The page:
x Abu Dhabi, UAEFriday 19 January 2018

My Car: Jeep and cheerful, if you don't mind dirty hands

Yasin Mohammed, a Sharjah-based designer, inherited her Cherokee and has quickly become fond of the temperamental vehicle.

Yasmin Mohammed has always loved tinkering with cars. Good thing, considering the troubles she's had with her Jeep Cherokee. Pawan Singh / The National
Yasmin Mohammed has always loved tinkering with cars. Good thing, considering the troubles she's had with her Jeep Cherokee. Pawan Singh / The National

If there was such a thing as a typical female car owner, Yasmin Mohammed wouldn't be one of them.

She's not really interested in a smooth ride, or a sexy convertible, and certainly not pink wing mirrors or rhinestone trim, for that matter. No, for this Sharjah-based designer, function is more important than fashion.

"I'm not one to care about accessorising, or making the car look pretty. To me, it's perfect when it's clean and neat," says Mohammed.

The problem with her current ride, a 2004 Jeep Cherokee, is that it has failed more than once in the function department since she started driving it last April.

"The original owner, who is a friend of mine, bought the car second hand in Oman for around Dh35,000," says the 29-year-old. "I'm not sure if it was a good deal or not, but if it came to my honest opinion, she got ripped off."

Mohammed's friend, after changing her mind about settling in Oman, came back to the UAE, and had to leave again, and ended up leaving her Jeep with Mohammed so that it can be used and taken care of.

"I needed a car at the time as well, so it seemed to work out pretty fine, and I've been driving it since," says Mohammed.

It's only when the car came into Mohammed's possession did she realise what a handful - mechanically - it was going to be.

"It needed an extreme makeover," she says.

"The first issue I came across was an overheating problem. The engine seemed to overheat pretty fast, so I took it to a garage and got it fixed.

"A portion of the radiator was cracked and the fan clutch was broken, so I had to take care of that as well," she adds.

With time, more problems persistently kept on emerging. It was the battery next, though Mohammed took a more hands-on approach this time.

"I didn't feel the need to take the car all the way to a garage to do that, so I went in myself, bought a car battery and installed it," Mohammed says.

"I've grown quite fond of it in the brief time it has been in my custody. It's not a smooth ride at all, and I think that's what I like about it.

"My father owns a 2008 Toyota Avalon, and my mother owns a Nissan Tiida, and having the option to drive any of these cars at any given day, I'd choose the Jeep," she adds.

She may like driving the Cherokee, but the ever-practical Mohammed is prepared for almost any eventuality.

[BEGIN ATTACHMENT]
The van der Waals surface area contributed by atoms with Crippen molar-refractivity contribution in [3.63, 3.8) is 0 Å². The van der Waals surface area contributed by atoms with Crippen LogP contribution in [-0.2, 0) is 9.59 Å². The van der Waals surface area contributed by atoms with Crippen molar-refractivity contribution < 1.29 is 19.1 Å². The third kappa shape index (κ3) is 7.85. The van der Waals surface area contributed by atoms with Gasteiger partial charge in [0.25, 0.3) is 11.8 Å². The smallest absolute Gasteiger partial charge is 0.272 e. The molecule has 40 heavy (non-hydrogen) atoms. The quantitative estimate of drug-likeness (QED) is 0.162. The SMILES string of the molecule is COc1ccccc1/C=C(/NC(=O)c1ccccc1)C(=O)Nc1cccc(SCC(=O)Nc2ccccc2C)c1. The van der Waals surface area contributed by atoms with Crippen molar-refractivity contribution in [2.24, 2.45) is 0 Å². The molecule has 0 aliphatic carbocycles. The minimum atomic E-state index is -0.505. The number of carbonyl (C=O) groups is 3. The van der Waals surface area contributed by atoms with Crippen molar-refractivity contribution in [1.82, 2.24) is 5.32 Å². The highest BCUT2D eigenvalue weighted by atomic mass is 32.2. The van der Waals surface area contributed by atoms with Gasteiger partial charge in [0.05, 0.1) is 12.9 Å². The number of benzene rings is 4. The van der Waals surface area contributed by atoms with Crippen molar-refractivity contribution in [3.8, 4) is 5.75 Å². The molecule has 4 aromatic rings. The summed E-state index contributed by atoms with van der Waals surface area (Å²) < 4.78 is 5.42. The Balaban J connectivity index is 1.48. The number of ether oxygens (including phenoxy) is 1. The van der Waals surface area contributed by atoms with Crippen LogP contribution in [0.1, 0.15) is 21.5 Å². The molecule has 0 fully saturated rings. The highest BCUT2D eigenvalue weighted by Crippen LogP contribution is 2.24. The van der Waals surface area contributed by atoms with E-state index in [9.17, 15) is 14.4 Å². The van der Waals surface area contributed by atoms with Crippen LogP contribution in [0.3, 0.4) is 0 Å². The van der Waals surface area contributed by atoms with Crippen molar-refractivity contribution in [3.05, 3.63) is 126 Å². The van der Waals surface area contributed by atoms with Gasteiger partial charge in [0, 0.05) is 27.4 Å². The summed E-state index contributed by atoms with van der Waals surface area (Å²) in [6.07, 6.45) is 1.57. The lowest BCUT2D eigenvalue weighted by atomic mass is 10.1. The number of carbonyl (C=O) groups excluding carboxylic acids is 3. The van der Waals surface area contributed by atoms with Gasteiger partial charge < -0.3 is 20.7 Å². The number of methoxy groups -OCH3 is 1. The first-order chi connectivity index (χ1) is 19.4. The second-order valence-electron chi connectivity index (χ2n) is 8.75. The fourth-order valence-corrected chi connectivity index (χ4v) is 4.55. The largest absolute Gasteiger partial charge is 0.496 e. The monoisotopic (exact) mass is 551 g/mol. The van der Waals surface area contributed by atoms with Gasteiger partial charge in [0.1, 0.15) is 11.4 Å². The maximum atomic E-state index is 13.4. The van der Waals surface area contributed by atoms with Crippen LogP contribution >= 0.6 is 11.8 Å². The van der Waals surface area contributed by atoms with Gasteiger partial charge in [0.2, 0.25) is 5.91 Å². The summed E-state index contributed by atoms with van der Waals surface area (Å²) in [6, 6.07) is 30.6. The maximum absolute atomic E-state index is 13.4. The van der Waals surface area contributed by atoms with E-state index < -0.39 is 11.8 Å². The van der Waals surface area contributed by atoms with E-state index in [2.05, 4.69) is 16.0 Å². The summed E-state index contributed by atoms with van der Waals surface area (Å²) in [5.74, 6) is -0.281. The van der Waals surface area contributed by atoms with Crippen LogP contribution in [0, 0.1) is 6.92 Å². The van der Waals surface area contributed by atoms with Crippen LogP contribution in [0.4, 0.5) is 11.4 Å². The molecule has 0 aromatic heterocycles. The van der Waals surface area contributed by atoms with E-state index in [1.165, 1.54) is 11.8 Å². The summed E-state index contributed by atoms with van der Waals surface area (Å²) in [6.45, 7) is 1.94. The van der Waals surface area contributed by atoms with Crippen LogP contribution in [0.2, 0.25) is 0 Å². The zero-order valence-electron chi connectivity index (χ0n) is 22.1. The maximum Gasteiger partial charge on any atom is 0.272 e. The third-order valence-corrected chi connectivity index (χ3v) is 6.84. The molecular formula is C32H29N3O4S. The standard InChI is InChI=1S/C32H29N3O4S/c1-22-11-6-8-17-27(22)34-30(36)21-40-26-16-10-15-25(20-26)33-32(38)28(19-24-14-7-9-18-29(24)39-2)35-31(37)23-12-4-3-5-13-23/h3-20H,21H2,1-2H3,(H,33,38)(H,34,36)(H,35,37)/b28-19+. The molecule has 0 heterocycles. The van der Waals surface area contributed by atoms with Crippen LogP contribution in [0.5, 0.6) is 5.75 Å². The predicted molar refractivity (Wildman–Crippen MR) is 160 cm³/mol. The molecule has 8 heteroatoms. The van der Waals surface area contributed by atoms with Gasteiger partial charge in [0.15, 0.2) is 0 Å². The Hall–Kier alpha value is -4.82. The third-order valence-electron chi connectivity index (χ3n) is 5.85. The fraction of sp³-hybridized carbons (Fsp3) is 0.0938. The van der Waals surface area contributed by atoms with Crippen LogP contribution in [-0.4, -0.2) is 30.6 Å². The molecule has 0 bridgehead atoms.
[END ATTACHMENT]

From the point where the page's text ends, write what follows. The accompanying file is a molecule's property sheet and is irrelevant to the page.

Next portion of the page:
"What's important to me is safety. I get the car serviced at every 3,000km checkpoint. I make sure I have stuff like jump-start cables, first aid kit, tow ropes - I even keep a five-litre bottle of water after having learnt my lesson from the overheating incidence," she adds.

Mohammed's love for both driving and working on cars was clear to her family from a young age, especially to her father, who used to let her practice on her mother's Fiat.

"Even my grandfather, who is in his eighties, knows his cars very well.

"He's the kind of person who you'd be driving with in a car, and he'd hear a sound coming from the engine, and he'd know exactly what's wrong with the car before popping up the hood and looking at anything. He still drives his 35-plus-year-old Renault," she recalls.

But as much as she now loves the Jeep, Mohammed's heart belongs to another. She seems to have a special admiration for 1970s vintage Volkswagen camper vans.

"Whenever I look at pictures on websites about what these cars used to look like, it aches that they don't make them like that anymore," she says.

"They do resell them though, after a lot of work gets done on them to get updated. Unfortunately, this country doesn't have the luxury of offering those types of vehicles for sale. Their servicing is hard to get at garages here, and if those cars happened to get shipped here for some reason, they'd be custom made and would cost a ridiculous amount of money," she adds.

She also has a special interest in large pickup trucks.

"There is something about American pickup trucks like the Ford or Dodge that I seem to find curiously fascinating. The Ford F450 pickup truck, for instance, I can totally see myself driving that," she says.

Mohammed plans to take her passion for cars to the next level.

"I want learn my way around cars as much as I can. I have been toying with the notion of acquiring an internship at a car garage, and granted I find a safe, trusted place, I would actually go through with it," says Mohammed.

"I'd hate to be the person who gets stuck in the middle of the road with a problem in my car, and would have to wait and call the police and have them tow it or something."